Hat-trick of Hurrahs! Three through to Nursing Times shortlist

Top Continence Care L-R Karen Smith, Sharon Holroyd, Catherine Buss and Tracey Dinsmore. Middle the Lung Cancer Team. Bottom HOOP L-R Alexandra Birnie, Hannah Finch, Cath Briggs, Claire Dean and Jayne Robinson.

We have an amazing three teams shortlisted for the the Nursing Times  finals for  2017.

They are:

Hospital Out Of Hours (HOOP) - Team of the Year category.

The HOOP team was set up to assist our teams on wards provide more effective care during the nights, weekends and bank holidays. We recruited to, and expanded the night sister role and renamed it Clinical Coordinator. We also introduced the role of the Clinical Support Worker.

The old system of bleeping for doctors was replaced by a new electronic triage system.  Now the out of hours teams send an electronic request and this is triaged by a Clinical Coordinator. They assess who is best suited to respond either a Clinical Support Worker  who can provide cannulae and ECGs, or a Doctor. It means they get a quicker response and no longer spend lengthy times waiting for a doctor to respond to a bleep. This releases time for ward staff to be with patients.

Patient-focused lung cancer diagnostic pathway in the Cancer Nursing category. The lung cancer team have pioneered a new system which reduces the amounts of clinic visits a patient has to make if they wish.  All patients receive an info pack with everything they need to know and if they wish using this with support from our staff, they can choose to reduce the number of times they have to return to hospital.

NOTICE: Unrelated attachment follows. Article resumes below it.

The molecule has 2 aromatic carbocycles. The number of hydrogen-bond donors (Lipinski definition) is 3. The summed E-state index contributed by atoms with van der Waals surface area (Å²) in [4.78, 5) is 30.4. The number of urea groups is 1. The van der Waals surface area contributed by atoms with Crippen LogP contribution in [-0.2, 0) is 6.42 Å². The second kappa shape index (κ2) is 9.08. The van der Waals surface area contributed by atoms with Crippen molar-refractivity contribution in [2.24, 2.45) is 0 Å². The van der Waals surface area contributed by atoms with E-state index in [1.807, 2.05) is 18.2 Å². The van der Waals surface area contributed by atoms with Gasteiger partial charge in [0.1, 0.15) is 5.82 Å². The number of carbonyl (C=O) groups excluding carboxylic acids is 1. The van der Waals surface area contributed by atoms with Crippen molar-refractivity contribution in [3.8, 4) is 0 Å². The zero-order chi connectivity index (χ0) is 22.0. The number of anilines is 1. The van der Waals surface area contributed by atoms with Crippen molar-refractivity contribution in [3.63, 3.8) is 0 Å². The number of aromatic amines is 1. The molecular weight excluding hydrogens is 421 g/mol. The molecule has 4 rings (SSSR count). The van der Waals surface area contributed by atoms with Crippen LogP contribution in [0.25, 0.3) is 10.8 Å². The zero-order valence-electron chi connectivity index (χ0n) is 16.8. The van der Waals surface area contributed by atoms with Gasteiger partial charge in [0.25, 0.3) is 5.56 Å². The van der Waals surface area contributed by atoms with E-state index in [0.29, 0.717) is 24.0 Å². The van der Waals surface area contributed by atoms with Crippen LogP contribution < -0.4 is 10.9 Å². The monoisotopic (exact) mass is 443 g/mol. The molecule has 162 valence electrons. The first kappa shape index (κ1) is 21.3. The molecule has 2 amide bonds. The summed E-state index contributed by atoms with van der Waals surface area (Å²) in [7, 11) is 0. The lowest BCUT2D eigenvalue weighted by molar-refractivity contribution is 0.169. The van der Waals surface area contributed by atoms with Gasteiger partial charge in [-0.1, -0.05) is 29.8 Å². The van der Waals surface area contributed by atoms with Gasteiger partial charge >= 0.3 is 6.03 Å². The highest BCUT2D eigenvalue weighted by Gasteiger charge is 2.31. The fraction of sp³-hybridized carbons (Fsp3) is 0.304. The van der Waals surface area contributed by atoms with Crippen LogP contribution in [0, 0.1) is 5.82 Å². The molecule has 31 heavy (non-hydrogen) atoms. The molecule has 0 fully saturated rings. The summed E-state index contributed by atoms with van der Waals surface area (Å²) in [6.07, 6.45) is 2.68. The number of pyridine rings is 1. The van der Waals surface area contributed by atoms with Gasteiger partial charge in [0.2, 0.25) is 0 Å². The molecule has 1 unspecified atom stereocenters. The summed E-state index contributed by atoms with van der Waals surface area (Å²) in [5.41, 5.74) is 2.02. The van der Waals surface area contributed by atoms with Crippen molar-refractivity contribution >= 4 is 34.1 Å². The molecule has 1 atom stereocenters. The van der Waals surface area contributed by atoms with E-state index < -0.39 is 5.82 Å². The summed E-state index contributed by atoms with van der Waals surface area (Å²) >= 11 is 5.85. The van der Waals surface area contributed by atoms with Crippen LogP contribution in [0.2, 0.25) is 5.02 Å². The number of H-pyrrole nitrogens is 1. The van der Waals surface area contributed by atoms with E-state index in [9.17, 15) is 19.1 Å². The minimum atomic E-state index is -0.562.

Continence Promotion - Educational Programme to highlight the essentials of care in the Continence Promotion and Care category.

The Continence team based at Beechwood Health Centre, Halifax,  has been holding  free training and education sessions for healthcare delivers across Calderdale. Their aim is to break the taboo surrounding the bowel and bladder conditions.  Lead nurse Sharon Holroyd, said: " I am very proud of what we do. There has been a massive change to improve the profile for the patients." She said their work was a "Cinderella" condition which wasn't often talked about. "Someone with a broken leg gets sympathy yet someone with these conditions is sometimes looked on with disgust." More than 300 healthcare professionals from residential homes, nursing homes, social care in Calderdale have attended their free sessions in 2016/17.

ALL three will now have to go before a panel to further explain about their pioneering work to deliver better care for patients later this year ahead of the NT 2017 grand final in November.